The only Brit in the house Jack Whitehouse fuels the fake myth that mothers are naturally more attuned to their babies than fathers are. He has no idea when his child will be sick, he says, but his girlfriend does…because she’s a mother. Everyone cheers and it’s sickening. Whitehouse needs to spend more time with his kid and learn the signs of oncoming vomit. The conception of intuition: time spent with child.


When Jennifer Anniston gets the Young New Wife’s mother’s day present: awkward. I even gasped. I think she’s the only character I care about.


Jennifer is rising above it all like a pro. But I feel she should make her ex take their children to the dentist at least once. The biggest thing a dad has done in this movie is buy tampons.


Cue awful out-of-control trailer country scene.


It’s a trick.


And yet more racism. I can’t decide whether this is a good thing, as it’s sadly realistic, or a bad thing: because it’s just so flippantly done.



I can’t buy into the dad’s resolution scene because I’m too cynical after the last one.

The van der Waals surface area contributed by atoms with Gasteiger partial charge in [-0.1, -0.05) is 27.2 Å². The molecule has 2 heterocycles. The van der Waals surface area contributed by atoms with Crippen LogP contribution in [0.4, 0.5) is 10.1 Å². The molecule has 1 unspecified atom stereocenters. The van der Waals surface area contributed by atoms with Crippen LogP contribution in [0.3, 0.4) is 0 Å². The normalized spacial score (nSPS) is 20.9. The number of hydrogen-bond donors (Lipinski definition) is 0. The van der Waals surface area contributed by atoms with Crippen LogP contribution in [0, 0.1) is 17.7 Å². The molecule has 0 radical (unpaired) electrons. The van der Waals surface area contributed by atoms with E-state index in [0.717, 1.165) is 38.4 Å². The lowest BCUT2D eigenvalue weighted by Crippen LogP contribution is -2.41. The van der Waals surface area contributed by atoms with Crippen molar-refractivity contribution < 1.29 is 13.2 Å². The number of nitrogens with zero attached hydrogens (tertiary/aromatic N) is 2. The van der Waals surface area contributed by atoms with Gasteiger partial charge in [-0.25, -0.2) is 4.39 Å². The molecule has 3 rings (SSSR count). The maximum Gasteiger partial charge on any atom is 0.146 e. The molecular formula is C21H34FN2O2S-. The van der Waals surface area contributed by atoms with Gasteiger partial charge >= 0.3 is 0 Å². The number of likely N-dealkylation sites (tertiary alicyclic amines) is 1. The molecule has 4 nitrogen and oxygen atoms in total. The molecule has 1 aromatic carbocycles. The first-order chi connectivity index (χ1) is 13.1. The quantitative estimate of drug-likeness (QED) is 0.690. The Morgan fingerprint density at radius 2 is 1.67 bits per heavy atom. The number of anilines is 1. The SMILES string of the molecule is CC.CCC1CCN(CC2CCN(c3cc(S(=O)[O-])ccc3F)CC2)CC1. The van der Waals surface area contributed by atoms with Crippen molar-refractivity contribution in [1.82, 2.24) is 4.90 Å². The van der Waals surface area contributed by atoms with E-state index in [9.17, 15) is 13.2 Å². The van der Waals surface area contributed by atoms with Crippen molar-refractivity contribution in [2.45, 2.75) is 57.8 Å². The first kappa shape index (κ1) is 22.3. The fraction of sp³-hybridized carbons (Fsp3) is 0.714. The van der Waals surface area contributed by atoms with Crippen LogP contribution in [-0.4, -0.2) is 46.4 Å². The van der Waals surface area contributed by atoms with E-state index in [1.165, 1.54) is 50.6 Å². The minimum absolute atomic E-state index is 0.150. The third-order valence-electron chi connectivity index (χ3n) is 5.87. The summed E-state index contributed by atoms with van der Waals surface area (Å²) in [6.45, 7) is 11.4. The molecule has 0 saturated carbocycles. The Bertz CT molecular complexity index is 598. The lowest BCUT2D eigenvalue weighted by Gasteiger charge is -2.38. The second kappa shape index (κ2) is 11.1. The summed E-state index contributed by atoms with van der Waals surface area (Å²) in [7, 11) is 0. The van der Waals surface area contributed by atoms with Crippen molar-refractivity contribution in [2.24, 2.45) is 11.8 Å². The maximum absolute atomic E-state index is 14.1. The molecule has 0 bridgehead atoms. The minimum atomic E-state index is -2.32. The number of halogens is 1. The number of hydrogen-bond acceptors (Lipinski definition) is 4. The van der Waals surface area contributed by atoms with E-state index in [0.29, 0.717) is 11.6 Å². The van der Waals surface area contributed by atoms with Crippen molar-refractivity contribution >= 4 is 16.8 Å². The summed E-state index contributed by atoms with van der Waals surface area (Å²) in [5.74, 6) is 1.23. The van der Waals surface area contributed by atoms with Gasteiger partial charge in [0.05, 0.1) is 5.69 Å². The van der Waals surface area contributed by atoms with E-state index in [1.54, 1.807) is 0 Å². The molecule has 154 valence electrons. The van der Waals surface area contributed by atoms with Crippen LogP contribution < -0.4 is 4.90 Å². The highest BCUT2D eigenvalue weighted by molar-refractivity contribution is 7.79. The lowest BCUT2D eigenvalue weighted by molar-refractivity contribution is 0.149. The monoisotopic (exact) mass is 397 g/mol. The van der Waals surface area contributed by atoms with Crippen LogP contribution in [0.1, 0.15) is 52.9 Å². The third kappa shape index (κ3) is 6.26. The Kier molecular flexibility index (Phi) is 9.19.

Really hoping that Jennifer Anniston finds something else to do when her children aren’t there other than running.


Oh God the kid said ‘I want my mummy’ and I actually welled up. Am I attempting balance out my extreme cynicism by being overwhelmingly soppy?!


Now the dad is singing karaoke and being the fool again.


Welling up again at a photo album. Julia Roberts chose career because she didn’t want to replace her first love and lost child. Every woman has her own story. Sometimes it’s really not a choice, even if you wish it could be.


All ready for the predictable ending. Jennifer Anniston is going to find something else to do other than run. And of course it involves a man.


Julia Roberts has cracking legs.


There’s a nice vintage wedding dress. This is the depth of my feelings.


‘Hold it high so we both look skinny’. Ha. Funny.

It’s now dark.

But I guess there are worse films in the world. Like Snakes on a Plane.